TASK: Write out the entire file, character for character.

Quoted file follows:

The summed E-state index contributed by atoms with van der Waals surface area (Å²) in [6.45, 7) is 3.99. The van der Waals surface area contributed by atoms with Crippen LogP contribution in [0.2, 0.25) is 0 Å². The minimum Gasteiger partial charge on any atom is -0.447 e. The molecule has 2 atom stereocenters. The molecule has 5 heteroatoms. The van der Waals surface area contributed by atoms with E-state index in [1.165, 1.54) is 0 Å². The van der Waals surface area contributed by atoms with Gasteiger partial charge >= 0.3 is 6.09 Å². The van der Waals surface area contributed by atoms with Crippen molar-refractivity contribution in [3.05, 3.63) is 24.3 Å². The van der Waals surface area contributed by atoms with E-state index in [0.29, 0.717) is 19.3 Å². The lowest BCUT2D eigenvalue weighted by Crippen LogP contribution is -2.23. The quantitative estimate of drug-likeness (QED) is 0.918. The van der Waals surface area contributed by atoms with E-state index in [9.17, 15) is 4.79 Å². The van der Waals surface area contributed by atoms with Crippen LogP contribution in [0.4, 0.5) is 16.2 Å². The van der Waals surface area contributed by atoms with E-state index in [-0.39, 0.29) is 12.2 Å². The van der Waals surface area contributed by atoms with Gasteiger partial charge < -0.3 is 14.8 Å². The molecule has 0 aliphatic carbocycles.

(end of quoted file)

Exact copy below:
The summed E-state index contributed by atoms with van der Waals surface area (Å²) in [6.45, 7) is 3.99. The van der Waals surface area contributed by atoms with Crippen LogP contribution in [0.2, 0.25) is 0 Å². The minimum Gasteiger partial charge on any atom is -0.447 e. The molecule has 2 atom stereocenters. The molecule has 5 heteroatoms. The van der Waals surface area contributed by atoms with E-state index in [1.165, 1.54) is 0 Å². The van der Waals surface area contributed by atoms with Gasteiger partial charge >= 0.3 is 6.09 Å². The van der Waals surface area contributed by atoms with Crippen molar-refractivity contribution in [3.05, 3.63) is 24.3 Å². The van der Waals surface area contributed by atoms with E-state index in [0.29, 0.717) is 19.3 Å². The lowest BCUT2D eigenvalue weighted by Crippen LogP contribution is -2.23. The quantitative estimate of drug-likeness (QED) is 0.918. The van der Waals surface area contributed by atoms with E-state index in [9.17, 15) is 4.79 Å². The van der Waals surface area contributed by atoms with Crippen LogP contribution in [0.4, 0.5) is 16.2 Å². The van der Waals surface area contributed by atoms with E-state index in [-0.39, 0.29) is 12.2 Å². The van der Waals surface area contributed by atoms with Gasteiger partial charge < -0.3 is 14.8 Å². The molecule has 0 aliphatic carbocycles.